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Title: An Analysis of weed Management Practices under Different Cropping Systems in rice Zone of the Punjab, Pakistan
Authors: Usman, Muhammad
Keywords: Agriculture and Veterinary Sciences
Agricultural Extension
Issue Date: 2021
Publisher: University of Agriculture, Faisalabad.
Abstract: Weeds are key competitors of the crops and usually become the reason of decline in average production of the major and minor crops. It is estimated that weeds potentially decrease the crops production up to 40% if not managed in time. In order to increase the production, boost the return and sustain the livelihoods of farmers, it is obligatory to manage the weeds through different techniques. Considering the importance of weed management, this study was conducted in the rice zone of the Punjab province. Of the seven districts of the rice zone, this study was conducted in district Gujranwala. From the four cropping systems a sample of 356 rice growers was selected. Sample included 122 farmers from rice-wheat, 101 from rice-maize, 70 from rice-potato and 63 farmers from rice-peas cropping system. Data were collected through face-to-face interview technique and collected data were analyzed using the computer programme Statistical Package for Social Sciences. The socio-economic profile indicated that the farmers falling in age bracket of 35-50 years were prominent (41%). Slightly more than one fifth (22.2%) of respondents were illiterate and 39% were literate and had a primary level of education indicating a below average educational level of farmers in the area. One forth (24.4%) of farmers had large farm sizes consisting of more than 10 acres and agriculture was the key source of income for most of the farmers. Regarding the area under cultivation, most of the farmers were cultivating the small lands (under 12.5 acres). The general awareness about the broad and narrow leaf weeds was prominent, however the awareness about the level of damage caused by the weeds was low among farmers across all four cropping systems indicating an awareness gap. Farmers had awareness regarding non-chemical weed management techniques and the adoption of techniques such as use of clean seed, keeping livestock out of field and adoption of manual weeding. These techniques were common among farmers however reservations existed that these techniques were time consuming and labor intensive. Alternatively, the farmers were more reliant on chemical weeds control. The chemicals used for the pre-emergence and post emergence control were usually known to farmers due to the extensive role of pesticide dealers and private extension agents. However, the adoption of the recommended chemicals was lower and few of the chemicals were in practice despite the various options. This could be due to persistent use of traditional information sources by the farmers. For example, EFS of private sector, EFS of public sector, fellow farmers, pesticide dealers and mobile phones were the widely used information sources across the four cropping systems. Lack of knowledge, interest, motivation, exposure to information sources and conservative behavior were all key reasons impeding the awareness among farmers regarding different techniques of weed control. Moreover, shortage of finance, high inputs cost, high cost of diesel and inadequate knowledge were some other highly ranked challenges hindering their adoption. The findings of regression analysis affirmed that 42% change in weed management practices was explained by the five variables of age, education, experience, income and source of information in the model. The overall findings indicate an adoption gap for the different weed management techniques across the four cropping systems for the many reasons. In this context, this study urges more positivistic role from the institutes such as research, agricultural extension and agricultural information units. The collaborative work of public sector extension and private sector extension is the need of the hour for the facilitation of farmers.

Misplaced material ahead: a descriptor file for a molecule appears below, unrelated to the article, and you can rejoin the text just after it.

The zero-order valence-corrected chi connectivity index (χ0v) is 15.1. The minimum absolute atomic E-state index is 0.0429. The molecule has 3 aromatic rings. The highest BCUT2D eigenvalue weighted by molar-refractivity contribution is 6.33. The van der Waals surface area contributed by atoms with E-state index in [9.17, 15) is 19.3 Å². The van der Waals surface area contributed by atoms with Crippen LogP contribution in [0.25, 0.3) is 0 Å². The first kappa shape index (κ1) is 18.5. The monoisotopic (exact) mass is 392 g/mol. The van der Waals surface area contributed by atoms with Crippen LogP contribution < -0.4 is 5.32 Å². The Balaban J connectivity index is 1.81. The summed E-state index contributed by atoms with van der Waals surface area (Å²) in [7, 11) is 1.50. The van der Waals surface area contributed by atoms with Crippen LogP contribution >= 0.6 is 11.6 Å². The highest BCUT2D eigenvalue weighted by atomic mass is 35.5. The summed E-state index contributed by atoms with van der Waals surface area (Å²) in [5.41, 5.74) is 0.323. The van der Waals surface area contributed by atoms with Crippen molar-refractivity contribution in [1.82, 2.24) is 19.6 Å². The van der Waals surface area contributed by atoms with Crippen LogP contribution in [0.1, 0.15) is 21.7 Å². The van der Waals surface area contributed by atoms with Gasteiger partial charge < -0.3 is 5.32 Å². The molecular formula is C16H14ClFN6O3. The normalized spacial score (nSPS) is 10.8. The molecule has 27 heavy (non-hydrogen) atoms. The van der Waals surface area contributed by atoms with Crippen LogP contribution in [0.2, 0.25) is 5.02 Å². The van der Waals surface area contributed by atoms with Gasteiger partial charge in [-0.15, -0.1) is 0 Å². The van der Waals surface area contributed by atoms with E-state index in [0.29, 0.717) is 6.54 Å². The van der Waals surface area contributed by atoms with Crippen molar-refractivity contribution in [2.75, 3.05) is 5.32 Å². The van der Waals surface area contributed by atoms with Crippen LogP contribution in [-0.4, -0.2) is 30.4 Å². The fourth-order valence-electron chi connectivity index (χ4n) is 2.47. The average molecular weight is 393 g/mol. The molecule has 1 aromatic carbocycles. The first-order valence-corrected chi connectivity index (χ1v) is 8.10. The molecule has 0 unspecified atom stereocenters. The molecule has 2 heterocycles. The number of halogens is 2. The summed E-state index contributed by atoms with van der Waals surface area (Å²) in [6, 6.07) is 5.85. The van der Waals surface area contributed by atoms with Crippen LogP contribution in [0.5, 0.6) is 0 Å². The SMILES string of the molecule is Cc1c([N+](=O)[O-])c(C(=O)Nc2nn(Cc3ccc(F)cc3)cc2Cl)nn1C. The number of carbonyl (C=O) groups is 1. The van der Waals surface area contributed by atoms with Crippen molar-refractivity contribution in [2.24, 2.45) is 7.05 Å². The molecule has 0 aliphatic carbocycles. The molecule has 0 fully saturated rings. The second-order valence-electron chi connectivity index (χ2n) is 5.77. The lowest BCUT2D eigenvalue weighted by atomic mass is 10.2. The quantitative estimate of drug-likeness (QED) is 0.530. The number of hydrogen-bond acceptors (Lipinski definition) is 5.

Gov't Doc #: 25385
Appears in Collections:PhD Thesis of All Public / Private Sector Universities / DAIs.

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